At the very beginning of Lou Ye’s Suzhou River (Sūzhōu Hé) the unnamed and unseen narrator and protagonist whom works as a freelance cameraman tells the viewer that he is fine filming anything just so long as the client doesn’t complain. His camera, he says, shows things the way that they are. This statement recalls that famous one of Bruno Forestier in Godard’s Le Petit Soldat (his second feature film and first to star his muse and future wife, Anna Karina), “La photographie, c’est la vérité, et le cinéma, c’est vingt-quatre fois la vérité par seconde” – “Photography is truth, and cinema is truth 24 times per second”. A pretty sentiment, but ever since the first images were commited to film, artifice has always had a hold on the camera. Amongst the earliest films of the Lumière brothers, we see that iconic scene in which a train pulls up to the station, a real event no doubt, but there is a bias there in the timing and the editing that presents the scene as one singular event. Even documentaries, which by their very nature attain a sort of higher level of truthfulness, engage in a similar kind of bias and we should always be wary of their honesty, a lesson learned from Flahery’s Nanook of the North (although, it must be noted Cinéma vérité attempts to correct these problems). The image that we see on the screen, however truthful, is always through the camera’s eye, making the truth as murky as the river after which Lou Ye’s film is named. Artifice is at the heart of Suzhou River.
Mark Charan Newton is an urban fantasy author who’s currently two novels into his writing career and, judging by the sheer tonnage of critical acclaim which now includes a place in Library Journal’s top 5 best SF/F of 2010, is only just getting warmed up. For those of you already familiar with his work, Nights of Villjamur and City of Ruin, I suspect he needs no introduction…but I’m going to do it anyway.
Despite the intention of a professional life devoted to the environmental sciences Mark was soon dragged into the world of books with a fun job in a branch of Ottakar’s (RIP). From this he seemed to effortlessly tapdance into working as an editor and publisher where he made a name for himself as a force to be reckoned with; it is a world from which he has yet to escape…
What an appropriate time to read the second story in Dream Country, “A Dream of a Thousand Cats” — I have only in the last two weeks become a servant to cats again, myself. One of them, a long-haired black and white fellow named Alex, seven years old and quite happy to no longer be at the shelter where he lived for a few months, sat on my lap and observed what I was reading. His brother, Oliver (white and brown), watched from a chair across the room. They are champion nappers, but neither napped while I read. They seemed both intrigued and suspicious.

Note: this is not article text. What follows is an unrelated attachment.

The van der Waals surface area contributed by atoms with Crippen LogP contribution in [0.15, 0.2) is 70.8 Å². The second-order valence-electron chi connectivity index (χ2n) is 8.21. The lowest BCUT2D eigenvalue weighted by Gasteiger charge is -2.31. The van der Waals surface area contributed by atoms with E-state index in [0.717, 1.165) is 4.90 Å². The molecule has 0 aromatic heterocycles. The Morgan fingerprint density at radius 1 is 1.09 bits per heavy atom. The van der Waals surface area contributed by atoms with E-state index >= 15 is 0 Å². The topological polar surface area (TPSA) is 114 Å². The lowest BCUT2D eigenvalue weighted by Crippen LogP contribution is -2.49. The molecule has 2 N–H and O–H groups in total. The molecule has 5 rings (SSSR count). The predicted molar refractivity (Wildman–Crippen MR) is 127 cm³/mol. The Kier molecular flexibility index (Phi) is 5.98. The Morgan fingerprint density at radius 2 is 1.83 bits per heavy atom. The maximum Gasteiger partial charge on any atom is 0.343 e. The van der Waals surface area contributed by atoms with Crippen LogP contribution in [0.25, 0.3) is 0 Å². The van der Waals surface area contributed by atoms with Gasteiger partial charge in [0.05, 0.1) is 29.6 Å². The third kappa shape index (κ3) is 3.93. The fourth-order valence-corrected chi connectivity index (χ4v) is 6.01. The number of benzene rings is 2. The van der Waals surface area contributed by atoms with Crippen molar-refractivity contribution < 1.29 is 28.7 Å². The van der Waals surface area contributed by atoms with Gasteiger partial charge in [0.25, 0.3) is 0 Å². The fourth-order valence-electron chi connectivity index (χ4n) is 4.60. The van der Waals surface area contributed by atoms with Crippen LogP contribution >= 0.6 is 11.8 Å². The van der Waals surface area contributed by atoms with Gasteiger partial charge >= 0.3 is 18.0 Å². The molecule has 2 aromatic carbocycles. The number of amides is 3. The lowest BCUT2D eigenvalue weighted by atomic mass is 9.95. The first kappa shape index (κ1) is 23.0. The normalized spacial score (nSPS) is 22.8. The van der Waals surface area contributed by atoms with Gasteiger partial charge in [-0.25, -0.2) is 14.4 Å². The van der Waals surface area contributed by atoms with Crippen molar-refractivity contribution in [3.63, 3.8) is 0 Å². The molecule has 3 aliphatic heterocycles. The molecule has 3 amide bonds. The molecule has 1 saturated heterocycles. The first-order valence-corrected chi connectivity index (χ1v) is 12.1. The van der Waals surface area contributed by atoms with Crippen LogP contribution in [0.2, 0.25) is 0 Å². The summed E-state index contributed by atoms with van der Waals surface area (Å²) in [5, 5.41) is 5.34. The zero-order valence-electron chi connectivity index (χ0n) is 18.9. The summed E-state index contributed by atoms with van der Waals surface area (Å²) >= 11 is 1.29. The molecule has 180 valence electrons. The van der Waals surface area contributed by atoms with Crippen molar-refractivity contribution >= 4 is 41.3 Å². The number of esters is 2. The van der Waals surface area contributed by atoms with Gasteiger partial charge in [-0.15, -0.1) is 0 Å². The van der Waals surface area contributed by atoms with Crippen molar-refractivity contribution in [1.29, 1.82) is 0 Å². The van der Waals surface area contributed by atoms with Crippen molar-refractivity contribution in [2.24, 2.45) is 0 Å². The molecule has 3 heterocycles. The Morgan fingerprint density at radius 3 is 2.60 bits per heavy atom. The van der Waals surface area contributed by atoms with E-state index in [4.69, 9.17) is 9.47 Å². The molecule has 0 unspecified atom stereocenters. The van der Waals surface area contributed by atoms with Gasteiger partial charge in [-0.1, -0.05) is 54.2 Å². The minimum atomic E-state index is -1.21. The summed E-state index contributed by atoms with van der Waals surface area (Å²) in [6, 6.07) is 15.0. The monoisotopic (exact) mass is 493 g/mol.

This is the second book from ABC’s fictional crime author Richard Castle, and I think it did a better job than the first one of separating itself from the show and simply existing as a mystery novel. If you watch the show, you know it’s the book Castle wrote after the cases he helped on in Season 2; if you don’t, all you need to know is that it’s the second book in the series, following last year’s Heat Wave.
Unlike the first Nikki Heat book, the title on this one had little to do with what actually happens in the book; the naked part is really just Castle/his publisher being deliberately provocative. The story this time around is focused on the murder of a gossip columnist whom every celebrity in New York might have had a reason to want dead. Where to start? And detective Nikki Heat has an added complication to an already complicated crime: reporter Jameson Rook, who just so happened to be profiling the gossip queen and insists he can offer the team insights into the woman’s life and writing. With no leads and every news outlet in town watching the case, Heat has no choice but to put aside the fact that Rook ruined her professional anonymity…and ignore the attraction that never really burned out even after they broke up.
Now this is “The Walking Dead” as I wanted to see it! Well, mostly. Because the cold open may have been some of the worst writing the show has offered so far. Andrea and Amy fishing was fine, and having a moment to cry over their (possibly) dead parents was actually quite realistic. It reminded me of a moment (and I hate myself for bringing another comic into this discussion) in Y: The Last Man where Yorick and a music loving lady are sitting at the Washington Monument. The woman says “I was just going about my life when I realized that the Rolling Stones are dead.” When faced with horrific situations, we all kind of blunder along until we stop and think, and then it hits us that mom and dead and my dog and Bruce Springsteen were all eaten by zombies and oh my God I’m losing it. So I liked that. From fishing to “Our parents probably died in this.” But everything leading up to that – the clunky way two sisters relate over lures and clubbing fish heads – was awful. No one talks like that. (I actually screamed that at the television and I feel ashamed.) It was – and it pains me to say it – pure Robert Kirkman. Much of his dialogue was a bit stagey in the book, though I can often forgive it because of the nature of the medium. Comics have to dump a lot of info in a few panels, so much of it seems forced. But when people have to speak it? Yikes.
Throughout his career, Yasujirō Ozu experimented with ensemble narrative. While it forms the core of his most famous film, one of the greatest films ever made, Tokyo Story, he first employed the style years earlier in Brothers and Sisters of the Toda Family. There is something particularly special about Ozu’s ensemble films in the way in which the lives of the characters within the film are entwined for better or for worse. The slow pacing and the rarity of real confrontation give the films what David Bordwell calls “calm”, the lives of the characters are a sort of quiet sadness that makes the tragedy more affecting.